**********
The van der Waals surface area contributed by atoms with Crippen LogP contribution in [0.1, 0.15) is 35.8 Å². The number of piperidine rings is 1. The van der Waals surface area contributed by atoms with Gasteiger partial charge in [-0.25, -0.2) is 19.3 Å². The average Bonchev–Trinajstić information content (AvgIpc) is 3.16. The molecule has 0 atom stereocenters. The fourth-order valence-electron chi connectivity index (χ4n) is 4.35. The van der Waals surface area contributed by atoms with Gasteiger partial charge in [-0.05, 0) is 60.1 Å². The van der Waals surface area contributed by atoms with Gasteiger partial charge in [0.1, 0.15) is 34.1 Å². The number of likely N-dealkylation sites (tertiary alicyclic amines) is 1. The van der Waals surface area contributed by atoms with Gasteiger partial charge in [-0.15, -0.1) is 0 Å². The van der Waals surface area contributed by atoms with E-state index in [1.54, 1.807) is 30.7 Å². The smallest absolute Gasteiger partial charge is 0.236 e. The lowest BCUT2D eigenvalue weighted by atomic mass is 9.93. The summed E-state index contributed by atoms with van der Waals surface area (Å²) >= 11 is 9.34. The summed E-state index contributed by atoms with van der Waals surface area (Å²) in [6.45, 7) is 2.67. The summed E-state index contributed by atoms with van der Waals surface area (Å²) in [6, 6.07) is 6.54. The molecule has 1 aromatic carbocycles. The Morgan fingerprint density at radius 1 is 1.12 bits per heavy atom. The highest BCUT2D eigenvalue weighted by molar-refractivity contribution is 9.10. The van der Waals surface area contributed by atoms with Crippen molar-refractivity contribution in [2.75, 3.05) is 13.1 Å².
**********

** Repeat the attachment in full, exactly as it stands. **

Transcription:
The van der Waals surface area contributed by atoms with Crippen LogP contribution in [0.1, 0.15) is 35.8 Å². The number of piperidine rings is 1. The van der Waals surface area contributed by atoms with Gasteiger partial charge in [-0.25, -0.2) is 19.3 Å². The average Bonchev–Trinajstić information content (AvgIpc) is 3.16. The molecule has 0 atom stereocenters. The fourth-order valence-electron chi connectivity index (χ4n) is 4.35. The van der Waals surface area contributed by atoms with Gasteiger partial charge in [-0.05, 0) is 60.1 Å². The van der Waals surface area contributed by atoms with Gasteiger partial charge in [0.1, 0.15) is 34.1 Å². The number of likely N-dealkylation sites (tertiary alicyclic amines) is 1. The van der Waals surface area contributed by atoms with Gasteiger partial charge in [-0.15, -0.1) is 0 Å². The van der Waals surface area contributed by atoms with E-state index in [1.54, 1.807) is 30.7 Å². The smallest absolute Gasteiger partial charge is 0.236 e. The lowest BCUT2D eigenvalue weighted by atomic mass is 9.93. The summed E-state index contributed by atoms with van der Waals surface area (Å²) >= 11 is 9.34. The summed E-state index contributed by atoms with van der Waals surface area (Å²) in [6.45, 7) is 2.67. The summed E-state index contributed by atoms with van der Waals surface area (Å²) in [6, 6.07) is 6.54. The molecule has 1 aromatic carbocycles. The Morgan fingerprint density at radius 1 is 1.12 bits per heavy atom. The highest BCUT2D eigenvalue weighted by molar-refractivity contribution is 9.10. The van der Waals surface area contributed by atoms with Crippen molar-refractivity contribution in [2.75, 3.05) is 13.1 Å².